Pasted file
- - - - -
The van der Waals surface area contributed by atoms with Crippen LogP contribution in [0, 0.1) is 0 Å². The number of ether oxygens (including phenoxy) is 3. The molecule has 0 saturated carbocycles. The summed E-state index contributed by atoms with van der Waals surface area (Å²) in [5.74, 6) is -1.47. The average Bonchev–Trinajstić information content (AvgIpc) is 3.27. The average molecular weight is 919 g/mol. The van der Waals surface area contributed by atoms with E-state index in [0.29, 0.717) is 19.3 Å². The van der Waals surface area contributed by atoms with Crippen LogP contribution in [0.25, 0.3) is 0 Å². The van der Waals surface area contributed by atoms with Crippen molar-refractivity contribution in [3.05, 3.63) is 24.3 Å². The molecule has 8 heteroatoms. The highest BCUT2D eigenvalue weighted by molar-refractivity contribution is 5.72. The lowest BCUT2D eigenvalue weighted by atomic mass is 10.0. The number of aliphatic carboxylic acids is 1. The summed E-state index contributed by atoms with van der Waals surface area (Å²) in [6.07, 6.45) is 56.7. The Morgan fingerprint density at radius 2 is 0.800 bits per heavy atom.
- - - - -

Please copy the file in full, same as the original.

The van der Waals surface area contributed by atoms with Crippen LogP contribution in [0, 0.1) is 0 Å². The number of ether oxygens (including phenoxy) is 3. The molecule has 0 saturated carbocycles. The summed E-state index contributed by atoms with van der Waals surface area (Å²) in [5.74, 6) is -1.47. The average Bonchev–Trinajstić information content (AvgIpc) is 3.27. The average molecular weight is 919 g/mol. The van der Waals surface area contributed by atoms with E-state index in [0.29, 0.717) is 19.3 Å². The van der Waals surface area contributed by atoms with Crippen LogP contribution in [0.25, 0.3) is 0 Å². The van der Waals surface area contributed by atoms with Crippen molar-refractivity contribution in [3.05, 3.63) is 24.3 Å². The molecule has 8 heteroatoms. The highest BCUT2D eigenvalue weighted by molar-refractivity contribution is 5.72. The lowest BCUT2D eigenvalue weighted by atomic mass is 10.0. The number of aliphatic carboxylic acids is 1. The summed E-state index contributed by atoms with van der Waals surface area (Å²) in [6.07, 6.45) is 56.7. The Morgan fingerprint density at radius 2 is 0.800 bits per heavy atom.